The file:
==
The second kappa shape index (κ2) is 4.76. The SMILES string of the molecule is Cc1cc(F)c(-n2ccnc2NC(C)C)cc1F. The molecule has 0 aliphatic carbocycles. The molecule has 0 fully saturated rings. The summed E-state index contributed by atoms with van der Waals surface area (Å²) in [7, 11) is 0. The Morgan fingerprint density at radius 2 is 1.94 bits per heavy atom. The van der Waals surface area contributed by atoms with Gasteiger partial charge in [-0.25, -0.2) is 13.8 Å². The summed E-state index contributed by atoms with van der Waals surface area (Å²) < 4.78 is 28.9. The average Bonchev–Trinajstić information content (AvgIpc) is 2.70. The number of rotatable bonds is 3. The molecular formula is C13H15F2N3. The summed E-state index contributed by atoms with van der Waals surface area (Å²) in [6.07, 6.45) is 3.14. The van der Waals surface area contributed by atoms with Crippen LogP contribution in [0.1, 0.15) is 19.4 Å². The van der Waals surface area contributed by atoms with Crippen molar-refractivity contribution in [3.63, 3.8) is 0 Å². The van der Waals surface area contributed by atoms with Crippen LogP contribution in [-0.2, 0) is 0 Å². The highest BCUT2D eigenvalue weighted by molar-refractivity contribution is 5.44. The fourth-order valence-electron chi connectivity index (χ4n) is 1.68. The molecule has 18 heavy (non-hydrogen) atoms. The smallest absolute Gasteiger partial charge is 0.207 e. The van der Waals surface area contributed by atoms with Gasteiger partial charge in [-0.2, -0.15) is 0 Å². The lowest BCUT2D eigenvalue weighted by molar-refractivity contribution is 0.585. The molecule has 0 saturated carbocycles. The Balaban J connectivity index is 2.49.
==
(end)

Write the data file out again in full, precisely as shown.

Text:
The second kappa shape index (κ2) is 4.76. The SMILES string of the molecule is Cc1cc(F)c(-n2ccnc2NC(C)C)cc1F. The molecule has 0 aliphatic carbocycles. The molecule has 0 fully saturated rings. The summed E-state index contributed by atoms with van der Waals surface area (Å²) in [7, 11) is 0. The Morgan fingerprint density at radius 2 is 1.94 bits per heavy atom. The van der Waals surface area contributed by atoms with Gasteiger partial charge in [-0.25, -0.2) is 13.8 Å². The summed E-state index contributed by atoms with van der Waals surface area (Å²) < 4.78 is 28.9. The average Bonchev–Trinajstić information content (AvgIpc) is 2.70. The number of rotatable bonds is 3. The molecular formula is C13H15F2N3. The summed E-state index contributed by atoms with van der Waals surface area (Å²) in [6.07, 6.45) is 3.14. The van der Waals surface area contributed by atoms with Crippen LogP contribution in [0.1, 0.15) is 19.4 Å². The van der Waals surface area contributed by atoms with Crippen molar-refractivity contribution in [3.63, 3.8) is 0 Å². The van der Waals surface area contributed by atoms with Crippen LogP contribution in [-0.2, 0) is 0 Å². The highest BCUT2D eigenvalue weighted by molar-refractivity contribution is 5.44. The fourth-order valence-electron chi connectivity index (χ4n) is 1.68. The molecule has 18 heavy (non-hydrogen) atoms. The smallest absolute Gasteiger partial charge is 0.207 e. The van der Waals surface area contributed by atoms with Gasteiger partial charge in [-0.2, -0.15) is 0 Å². The lowest BCUT2D eigenvalue weighted by molar-refractivity contribution is 0.585. The molecule has 0 saturated carbocycles. The Balaban J connectivity index is 2.49.